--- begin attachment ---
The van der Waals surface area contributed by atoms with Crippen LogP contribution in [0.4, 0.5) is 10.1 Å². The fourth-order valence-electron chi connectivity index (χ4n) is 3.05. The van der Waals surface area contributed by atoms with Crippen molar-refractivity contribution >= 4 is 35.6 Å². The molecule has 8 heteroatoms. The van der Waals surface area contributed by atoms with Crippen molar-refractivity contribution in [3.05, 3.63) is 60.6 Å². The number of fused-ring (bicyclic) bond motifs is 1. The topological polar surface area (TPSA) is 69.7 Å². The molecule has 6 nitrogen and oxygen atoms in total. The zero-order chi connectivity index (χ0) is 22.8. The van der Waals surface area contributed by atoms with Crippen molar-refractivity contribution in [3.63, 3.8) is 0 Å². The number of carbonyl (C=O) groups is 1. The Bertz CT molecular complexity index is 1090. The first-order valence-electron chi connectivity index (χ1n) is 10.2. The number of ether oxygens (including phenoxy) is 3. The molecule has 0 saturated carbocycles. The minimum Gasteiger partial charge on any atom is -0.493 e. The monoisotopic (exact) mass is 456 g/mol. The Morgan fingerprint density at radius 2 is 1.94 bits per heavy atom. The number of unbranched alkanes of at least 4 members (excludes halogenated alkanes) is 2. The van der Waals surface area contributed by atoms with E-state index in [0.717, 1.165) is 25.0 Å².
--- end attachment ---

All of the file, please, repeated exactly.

The van der Waals surface area contributed by atoms with Crippen LogP contribution in [0.4, 0.5) is 10.1 Å². The fourth-order valence-electron chi connectivity index (χ4n) is 3.05. The van der Waals surface area contributed by atoms with Crippen molar-refractivity contribution >= 4 is 35.6 Å². The molecule has 8 heteroatoms. The van der Waals surface area contributed by atoms with Crippen molar-refractivity contribution in [3.05, 3.63) is 60.6 Å². The number of fused-ring (bicyclic) bond motifs is 1. The topological polar surface area (TPSA) is 69.7 Å². The molecule has 6 nitrogen and oxygen atoms in total. The zero-order chi connectivity index (χ0) is 22.8. The van der Waals surface area contributed by atoms with Crippen molar-refractivity contribution in [3.63, 3.8) is 0 Å². The number of carbonyl (C=O) groups is 1. The Bertz CT molecular complexity index is 1090. The first-order valence-electron chi connectivity index (χ1n) is 10.2. The number of ether oxygens (including phenoxy) is 3. The molecule has 0 saturated carbocycles. The minimum Gasteiger partial charge on any atom is -0.493 e. The monoisotopic (exact) mass is 456 g/mol. The Morgan fingerprint density at radius 2 is 1.94 bits per heavy atom. The number of unbranched alkanes of at least 4 members (excludes halogenated alkanes) is 2. The van der Waals surface area contributed by atoms with E-state index in [0.717, 1.165) is 25.0 Å².